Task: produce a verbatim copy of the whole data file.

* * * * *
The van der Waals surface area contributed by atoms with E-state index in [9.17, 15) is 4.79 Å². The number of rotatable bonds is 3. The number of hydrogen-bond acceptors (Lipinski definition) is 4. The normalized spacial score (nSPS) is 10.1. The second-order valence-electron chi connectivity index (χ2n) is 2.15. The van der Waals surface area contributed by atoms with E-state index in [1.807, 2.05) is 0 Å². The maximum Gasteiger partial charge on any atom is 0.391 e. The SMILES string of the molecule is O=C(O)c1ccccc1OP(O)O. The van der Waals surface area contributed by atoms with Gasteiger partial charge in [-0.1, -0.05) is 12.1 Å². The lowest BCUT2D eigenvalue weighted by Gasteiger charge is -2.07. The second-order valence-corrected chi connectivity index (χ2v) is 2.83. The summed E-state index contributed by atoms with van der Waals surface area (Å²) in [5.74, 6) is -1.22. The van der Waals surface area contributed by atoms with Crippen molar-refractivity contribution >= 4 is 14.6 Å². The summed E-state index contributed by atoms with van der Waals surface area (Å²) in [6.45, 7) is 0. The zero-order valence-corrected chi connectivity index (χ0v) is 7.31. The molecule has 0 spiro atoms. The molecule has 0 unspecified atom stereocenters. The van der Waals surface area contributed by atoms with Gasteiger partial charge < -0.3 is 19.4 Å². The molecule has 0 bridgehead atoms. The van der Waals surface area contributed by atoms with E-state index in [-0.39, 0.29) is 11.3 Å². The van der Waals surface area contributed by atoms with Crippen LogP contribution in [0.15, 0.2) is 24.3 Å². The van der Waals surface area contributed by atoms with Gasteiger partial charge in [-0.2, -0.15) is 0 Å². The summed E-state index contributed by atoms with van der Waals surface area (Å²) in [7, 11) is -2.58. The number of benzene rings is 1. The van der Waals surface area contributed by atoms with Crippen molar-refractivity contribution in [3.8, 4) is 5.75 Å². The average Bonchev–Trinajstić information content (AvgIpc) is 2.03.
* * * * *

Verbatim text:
The van der Waals surface area contributed by atoms with E-state index in [9.17, 15) is 4.79 Å². The number of rotatable bonds is 3. The number of hydrogen-bond acceptors (Lipinski definition) is 4. The normalized spacial score (nSPS) is 10.1. The second-order valence-electron chi connectivity index (χ2n) is 2.15. The van der Waals surface area contributed by atoms with E-state index in [1.807, 2.05) is 0 Å². The maximum Gasteiger partial charge on any atom is 0.391 e. The SMILES string of the molecule is O=C(O)c1ccccc1OP(O)O. The van der Waals surface area contributed by atoms with Gasteiger partial charge in [-0.1, -0.05) is 12.1 Å². The lowest BCUT2D eigenvalue weighted by Gasteiger charge is -2.07. The second-order valence-corrected chi connectivity index (χ2v) is 2.83. The summed E-state index contributed by atoms with van der Waals surface area (Å²) in [5.74, 6) is -1.22. The van der Waals surface area contributed by atoms with Crippen molar-refractivity contribution >= 4 is 14.6 Å². The summed E-state index contributed by atoms with van der Waals surface area (Å²) in [6.45, 7) is 0. The zero-order valence-corrected chi connectivity index (χ0v) is 7.31. The molecule has 0 spiro atoms. The molecule has 0 unspecified atom stereocenters. The van der Waals surface area contributed by atoms with Gasteiger partial charge < -0.3 is 19.4 Å². The molecule has 0 bridgehead atoms. The van der Waals surface area contributed by atoms with E-state index in [-0.39, 0.29) is 11.3 Å². The van der Waals surface area contributed by atoms with Crippen LogP contribution in [0.15, 0.2) is 24.3 Å². The van der Waals surface area contributed by atoms with Gasteiger partial charge in [-0.2, -0.15) is 0 Å². The summed E-state index contributed by atoms with van der Waals surface area (Å²) in [7, 11) is -2.58. The number of benzene rings is 1. The van der Waals surface area contributed by atoms with Crippen molar-refractivity contribution in [3.8, 4) is 5.75 Å². The average Bonchev–Trinajstić information content (AvgIpc) is 2.03.